You will see local fishermen of Lake Atitlán "sailing" the lake paddling in their cayucos, the traditional wooden canoes you can see in the photos attached. Among the others, the village of Santiago Atitlán is known for the manufacture of cayucos.
I have noticed in Santiago Atitlán and San Pedro La Laguna few hotels providing cayucos free of charge for use by their guests.
Guatemalans love fried chicken and Panajachel is nno exception . Some of the best is from the street venders. They set up everyday and the mouth watering smells are hard to resist!! The super Pollo cart looked the best!
In the market in San pedro we saw fresh chicken being sold . This was so fresh it was still alive. Chicken in a basket ...peep peep. A little unsettling! There was a big bowl of beans right next to them.
The people of the towns in the western highlands often can be seen wearing the traditional dress of their ancesters. The Cakchiquel people in San Antonio Palopo wear a bright blue patterned clothing . It is quite distinct.We saw the expert weavers creating this fabric at the local Co-op.
VT wants some cultural guidance here hmmmmm........I suppose I should be very happy to have a nice washing machine in my laundry room????
These people do work very hard and this was not the first nor the last line up on a river/lake side that we saw in several places.
Many of the locals make their livings by selling handicrafts to tourists. Others make their living by fishing the lake. Still others make their living through agricultural endeavors, the most important of which in Guatemala, is the growing of coffee. In San Antonio Palopo and San Pedro we saw locals drying coffee beans in the warm sun.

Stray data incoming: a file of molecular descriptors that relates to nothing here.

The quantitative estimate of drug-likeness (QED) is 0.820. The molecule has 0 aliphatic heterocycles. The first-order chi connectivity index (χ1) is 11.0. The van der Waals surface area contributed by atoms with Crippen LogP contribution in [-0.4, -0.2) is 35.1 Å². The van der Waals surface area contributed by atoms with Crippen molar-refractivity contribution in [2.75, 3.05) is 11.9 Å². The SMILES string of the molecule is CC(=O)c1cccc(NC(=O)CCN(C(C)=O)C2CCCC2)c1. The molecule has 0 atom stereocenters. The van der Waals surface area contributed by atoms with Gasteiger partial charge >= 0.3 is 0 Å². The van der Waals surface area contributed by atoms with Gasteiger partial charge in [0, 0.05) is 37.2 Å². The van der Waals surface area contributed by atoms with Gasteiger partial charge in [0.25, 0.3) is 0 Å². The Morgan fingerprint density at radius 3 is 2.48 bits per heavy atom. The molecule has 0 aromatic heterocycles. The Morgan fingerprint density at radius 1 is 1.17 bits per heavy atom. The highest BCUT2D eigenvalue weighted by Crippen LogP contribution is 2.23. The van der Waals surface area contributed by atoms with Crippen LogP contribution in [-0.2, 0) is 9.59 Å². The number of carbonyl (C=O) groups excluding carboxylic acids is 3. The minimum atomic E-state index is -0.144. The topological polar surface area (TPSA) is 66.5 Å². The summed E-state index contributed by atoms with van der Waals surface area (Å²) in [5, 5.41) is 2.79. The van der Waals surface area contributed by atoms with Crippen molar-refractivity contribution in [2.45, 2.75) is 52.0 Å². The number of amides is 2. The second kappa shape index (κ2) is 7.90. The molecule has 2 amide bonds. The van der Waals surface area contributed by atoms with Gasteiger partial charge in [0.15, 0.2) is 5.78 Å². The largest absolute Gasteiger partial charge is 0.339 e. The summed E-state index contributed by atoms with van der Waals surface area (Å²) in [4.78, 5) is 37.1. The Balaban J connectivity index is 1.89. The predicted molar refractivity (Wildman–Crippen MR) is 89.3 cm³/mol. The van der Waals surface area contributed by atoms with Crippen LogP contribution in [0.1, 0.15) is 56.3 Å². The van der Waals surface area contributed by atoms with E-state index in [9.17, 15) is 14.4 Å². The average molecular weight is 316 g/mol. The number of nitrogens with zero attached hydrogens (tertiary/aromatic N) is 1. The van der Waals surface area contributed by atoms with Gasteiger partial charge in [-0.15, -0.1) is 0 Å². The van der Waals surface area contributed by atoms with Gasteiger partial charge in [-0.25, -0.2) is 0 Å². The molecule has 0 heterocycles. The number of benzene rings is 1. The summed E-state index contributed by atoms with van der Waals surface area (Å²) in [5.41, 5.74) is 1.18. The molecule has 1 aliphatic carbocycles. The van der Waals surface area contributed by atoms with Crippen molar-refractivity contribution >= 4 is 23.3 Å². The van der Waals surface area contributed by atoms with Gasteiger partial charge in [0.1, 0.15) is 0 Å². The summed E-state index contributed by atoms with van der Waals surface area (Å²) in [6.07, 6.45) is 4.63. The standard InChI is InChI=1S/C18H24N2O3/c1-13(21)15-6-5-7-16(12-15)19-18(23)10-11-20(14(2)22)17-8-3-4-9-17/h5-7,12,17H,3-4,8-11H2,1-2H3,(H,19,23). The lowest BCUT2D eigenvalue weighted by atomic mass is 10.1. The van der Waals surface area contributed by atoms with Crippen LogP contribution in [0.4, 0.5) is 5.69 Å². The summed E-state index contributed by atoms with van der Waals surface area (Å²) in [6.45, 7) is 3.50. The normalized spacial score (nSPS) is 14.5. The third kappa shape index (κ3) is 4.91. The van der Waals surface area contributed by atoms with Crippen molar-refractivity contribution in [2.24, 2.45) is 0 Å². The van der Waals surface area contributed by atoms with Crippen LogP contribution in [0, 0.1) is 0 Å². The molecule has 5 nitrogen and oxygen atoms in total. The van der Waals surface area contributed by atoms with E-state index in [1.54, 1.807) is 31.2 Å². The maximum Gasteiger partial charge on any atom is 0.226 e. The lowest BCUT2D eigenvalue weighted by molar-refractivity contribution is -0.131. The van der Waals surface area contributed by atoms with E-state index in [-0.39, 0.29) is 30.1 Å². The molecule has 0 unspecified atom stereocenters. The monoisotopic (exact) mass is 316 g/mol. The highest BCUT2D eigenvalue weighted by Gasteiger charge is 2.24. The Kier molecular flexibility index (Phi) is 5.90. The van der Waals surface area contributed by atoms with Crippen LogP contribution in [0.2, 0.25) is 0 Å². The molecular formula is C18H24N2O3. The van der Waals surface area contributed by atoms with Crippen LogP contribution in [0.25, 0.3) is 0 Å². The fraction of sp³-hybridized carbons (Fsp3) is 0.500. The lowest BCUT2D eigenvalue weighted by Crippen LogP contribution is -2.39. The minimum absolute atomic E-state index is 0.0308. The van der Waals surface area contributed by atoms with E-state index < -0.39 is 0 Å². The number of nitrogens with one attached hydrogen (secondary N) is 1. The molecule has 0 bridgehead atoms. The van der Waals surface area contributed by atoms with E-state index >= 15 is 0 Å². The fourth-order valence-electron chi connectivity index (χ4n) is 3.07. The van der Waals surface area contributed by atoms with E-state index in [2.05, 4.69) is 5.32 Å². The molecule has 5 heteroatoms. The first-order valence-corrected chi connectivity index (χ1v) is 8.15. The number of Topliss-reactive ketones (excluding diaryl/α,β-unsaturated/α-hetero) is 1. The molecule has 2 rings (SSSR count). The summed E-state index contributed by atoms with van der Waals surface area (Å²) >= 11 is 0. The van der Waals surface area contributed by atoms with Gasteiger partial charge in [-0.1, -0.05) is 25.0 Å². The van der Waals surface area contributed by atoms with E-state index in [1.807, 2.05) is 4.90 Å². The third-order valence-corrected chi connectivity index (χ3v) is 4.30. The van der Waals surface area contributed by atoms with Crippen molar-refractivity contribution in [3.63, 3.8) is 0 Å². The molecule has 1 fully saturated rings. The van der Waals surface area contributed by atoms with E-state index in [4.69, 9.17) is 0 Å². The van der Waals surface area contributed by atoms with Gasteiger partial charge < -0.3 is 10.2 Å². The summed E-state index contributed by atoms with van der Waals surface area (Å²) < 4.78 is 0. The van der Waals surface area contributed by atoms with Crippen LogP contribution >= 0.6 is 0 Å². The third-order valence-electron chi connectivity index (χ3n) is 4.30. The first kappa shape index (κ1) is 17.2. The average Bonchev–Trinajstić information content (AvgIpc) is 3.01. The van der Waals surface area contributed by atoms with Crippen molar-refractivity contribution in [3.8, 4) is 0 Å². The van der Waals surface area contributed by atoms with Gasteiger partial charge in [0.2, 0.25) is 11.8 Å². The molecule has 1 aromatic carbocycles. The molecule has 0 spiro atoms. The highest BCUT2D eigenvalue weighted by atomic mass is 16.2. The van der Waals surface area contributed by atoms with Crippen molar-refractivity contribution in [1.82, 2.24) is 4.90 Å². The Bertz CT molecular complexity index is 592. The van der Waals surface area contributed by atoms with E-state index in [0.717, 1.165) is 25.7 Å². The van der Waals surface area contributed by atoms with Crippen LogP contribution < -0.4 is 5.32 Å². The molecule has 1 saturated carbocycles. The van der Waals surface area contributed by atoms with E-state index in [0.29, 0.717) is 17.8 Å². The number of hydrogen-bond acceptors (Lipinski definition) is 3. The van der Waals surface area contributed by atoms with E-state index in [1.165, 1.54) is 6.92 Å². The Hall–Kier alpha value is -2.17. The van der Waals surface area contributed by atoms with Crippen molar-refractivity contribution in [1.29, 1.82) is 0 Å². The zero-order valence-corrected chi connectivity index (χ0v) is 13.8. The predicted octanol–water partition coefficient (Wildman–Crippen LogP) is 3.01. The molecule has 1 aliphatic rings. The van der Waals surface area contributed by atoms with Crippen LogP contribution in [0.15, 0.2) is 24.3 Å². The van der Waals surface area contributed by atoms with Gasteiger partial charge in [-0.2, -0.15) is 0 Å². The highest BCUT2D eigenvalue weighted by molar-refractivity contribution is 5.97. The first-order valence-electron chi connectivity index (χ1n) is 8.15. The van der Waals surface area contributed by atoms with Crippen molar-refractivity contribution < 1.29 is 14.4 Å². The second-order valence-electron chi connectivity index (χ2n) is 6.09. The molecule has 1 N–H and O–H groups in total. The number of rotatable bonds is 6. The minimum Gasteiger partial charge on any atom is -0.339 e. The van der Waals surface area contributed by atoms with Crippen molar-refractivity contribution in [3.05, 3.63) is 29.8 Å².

One of the best things about visiting Lake Atitlán is seeing the local customs of the villagers. The Mayan cultures are very alive here and each village has a distinct feel. You'll notice differences in the traditional clothing in particular and local women will be more than happy to sell you a sampling of their hand-woven items, as is apparent in this picture I took in Santiago Atitlán.
However, you are also likely to find that some of the locals, particularly in Panajachel and in San Pedro, are not homegrown. There are plenty of hippies who have been living here for twenty or more years and they are often the best sources of information for the traveler (they're the ones you'll meet drinking at the bar!!).
Theres a fascinating and FREE Museum which looks at history & tradition of weaving and traditional Mayan Costumes run by co-op of Women Assocician Cojolya.
On your left as you come up the hill from the docks in Santiago Atitlan this is a real gem, explanations in English and Spanish tell about backstrap loom weaving, and the Mayan Costumes. Ask to see their video too!
Beautiful contemporary designed goods by women from the co-op for sale and some of the women can be seen weaving in the museum.
Santiago is fascinating because most of the women and 50percent of the men still wera traditional costume. Can be visited in a day from Panajachel.
the native indians in the region are quite conservative and religious and are not happy when people start stripping naked and swimming in the lake.
it has been quite common over the years and some tourists have been beaten up quite badly because of it, so please behave.
Locals are really proud of their heritage. Many locals, including the males obey traditional dress codes. Each town has a distinct pattern of colors in their clothings. It's nice to see the locals in action, but whenever possible ask before taking a picture.
"It is forbidden to urinate in this place. Fine Q100.00" ... That is what this street sign posted in Santiago Atitlán's Main Square says. I guess I can assume what is a regular practice here.
The women in San Pedro wore traditional dress of pink blouses and a red patterned long skirt . So very colourful . I imagine the fabric was woven here .